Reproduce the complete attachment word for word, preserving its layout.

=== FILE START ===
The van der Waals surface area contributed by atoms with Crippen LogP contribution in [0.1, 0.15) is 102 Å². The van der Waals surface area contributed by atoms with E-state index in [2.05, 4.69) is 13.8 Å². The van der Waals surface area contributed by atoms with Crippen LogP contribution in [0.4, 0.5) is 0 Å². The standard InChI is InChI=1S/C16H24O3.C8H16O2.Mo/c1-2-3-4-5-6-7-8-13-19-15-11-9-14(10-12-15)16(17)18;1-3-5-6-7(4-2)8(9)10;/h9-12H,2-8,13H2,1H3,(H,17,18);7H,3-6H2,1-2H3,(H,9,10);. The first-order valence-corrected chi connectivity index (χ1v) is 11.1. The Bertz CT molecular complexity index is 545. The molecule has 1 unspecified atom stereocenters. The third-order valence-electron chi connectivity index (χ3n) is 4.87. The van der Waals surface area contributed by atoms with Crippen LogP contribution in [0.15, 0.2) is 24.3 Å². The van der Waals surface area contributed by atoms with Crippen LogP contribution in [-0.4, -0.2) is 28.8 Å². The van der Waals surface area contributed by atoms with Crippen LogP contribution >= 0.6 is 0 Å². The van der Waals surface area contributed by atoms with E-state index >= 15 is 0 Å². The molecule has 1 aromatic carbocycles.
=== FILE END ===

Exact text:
The van der Waals surface area contributed by atoms with Crippen LogP contribution in [0.1, 0.15) is 102 Å². The van der Waals surface area contributed by atoms with E-state index in [2.05, 4.69) is 13.8 Å². The van der Waals surface area contributed by atoms with Crippen LogP contribution in [0.4, 0.5) is 0 Å². The standard InChI is InChI=1S/C16H24O3.C8H16O2.Mo/c1-2-3-4-5-6-7-8-13-19-15-11-9-14(10-12-15)16(17)18;1-3-5-6-7(4-2)8(9)10;/h9-12H,2-8,13H2,1H3,(H,17,18);7H,3-6H2,1-2H3,(H,9,10);. The first-order valence-corrected chi connectivity index (χ1v) is 11.1. The Bertz CT molecular complexity index is 545. The molecule has 1 unspecified atom stereocenters. The third-order valence-electron chi connectivity index (χ3n) is 4.87. The van der Waals surface area contributed by atoms with Crippen LogP contribution in [0.15, 0.2) is 24.3 Å². The van der Waals surface area contributed by atoms with Crippen LogP contribution in [-0.4, -0.2) is 28.8 Å². The van der Waals surface area contributed by atoms with Crippen LogP contribution >= 0.6 is 0 Å². The van der Waals surface area contributed by atoms with E-state index >= 15 is 0 Å². The molecule has 1 aromatic carbocycles.